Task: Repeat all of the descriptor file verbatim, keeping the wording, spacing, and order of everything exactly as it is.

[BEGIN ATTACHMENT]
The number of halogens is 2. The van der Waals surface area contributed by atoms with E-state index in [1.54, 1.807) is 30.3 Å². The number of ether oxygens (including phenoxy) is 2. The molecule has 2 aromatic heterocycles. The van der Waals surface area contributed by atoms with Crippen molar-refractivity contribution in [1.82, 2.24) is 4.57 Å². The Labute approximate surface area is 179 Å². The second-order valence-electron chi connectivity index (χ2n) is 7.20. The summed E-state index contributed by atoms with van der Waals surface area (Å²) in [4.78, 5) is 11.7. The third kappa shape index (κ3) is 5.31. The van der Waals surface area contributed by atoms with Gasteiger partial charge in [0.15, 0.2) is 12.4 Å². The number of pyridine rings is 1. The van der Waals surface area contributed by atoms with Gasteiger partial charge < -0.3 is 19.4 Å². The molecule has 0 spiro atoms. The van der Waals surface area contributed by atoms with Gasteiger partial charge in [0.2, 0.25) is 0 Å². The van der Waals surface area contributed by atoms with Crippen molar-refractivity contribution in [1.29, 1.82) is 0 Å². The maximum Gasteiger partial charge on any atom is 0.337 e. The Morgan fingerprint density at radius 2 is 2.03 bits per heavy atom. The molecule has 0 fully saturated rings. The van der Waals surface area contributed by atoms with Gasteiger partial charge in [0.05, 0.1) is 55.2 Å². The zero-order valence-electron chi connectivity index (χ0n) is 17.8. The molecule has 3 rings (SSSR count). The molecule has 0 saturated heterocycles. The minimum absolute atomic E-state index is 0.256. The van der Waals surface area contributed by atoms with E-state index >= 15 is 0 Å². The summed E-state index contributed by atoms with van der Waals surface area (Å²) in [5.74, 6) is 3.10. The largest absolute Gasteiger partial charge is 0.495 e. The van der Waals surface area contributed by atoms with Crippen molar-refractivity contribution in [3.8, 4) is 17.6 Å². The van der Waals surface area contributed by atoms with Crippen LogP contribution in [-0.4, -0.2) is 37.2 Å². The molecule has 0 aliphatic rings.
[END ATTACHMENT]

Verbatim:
The number of halogens is 2. The van der Waals surface area contributed by atoms with E-state index in [1.54, 1.807) is 30.3 Å². The number of ether oxygens (including phenoxy) is 2. The molecule has 2 aromatic heterocycles. The van der Waals surface area contributed by atoms with Crippen molar-refractivity contribution in [1.82, 2.24) is 4.57 Å². The Labute approximate surface area is 179 Å². The second-order valence-electron chi connectivity index (χ2n) is 7.20. The summed E-state index contributed by atoms with van der Waals surface area (Å²) in [4.78, 5) is 11.7. The third kappa shape index (κ3) is 5.31. The van der Waals surface area contributed by atoms with Gasteiger partial charge in [0.15, 0.2) is 12.4 Å². The number of pyridine rings is 1. The van der Waals surface area contributed by atoms with Gasteiger partial charge < -0.3 is 19.4 Å². The molecule has 0 spiro atoms. The van der Waals surface area contributed by atoms with Gasteiger partial charge in [0.2, 0.25) is 0 Å². The van der Waals surface area contributed by atoms with Crippen molar-refractivity contribution in [1.29, 1.82) is 0 Å². The maximum Gasteiger partial charge on any atom is 0.337 e. The Morgan fingerprint density at radius 2 is 2.03 bits per heavy atom. The molecule has 0 fully saturated rings. The van der Waals surface area contributed by atoms with Gasteiger partial charge in [0.05, 0.1) is 55.2 Å². The zero-order valence-electron chi connectivity index (χ0n) is 17.8. The molecule has 3 rings (SSSR count). The molecule has 0 saturated heterocycles. The minimum absolute atomic E-state index is 0.256. The van der Waals surface area contributed by atoms with E-state index >= 15 is 0 Å². The summed E-state index contributed by atoms with van der Waals surface area (Å²) in [5.74, 6) is 3.10. The largest absolute Gasteiger partial charge is 0.495 e. The van der Waals surface area contributed by atoms with Crippen molar-refractivity contribution in [3.8, 4) is 17.6 Å². The van der Waals surface area contributed by atoms with Crippen LogP contribution in [-0.4, -0.2) is 37.2 Å². The molecule has 0 aliphatic rings.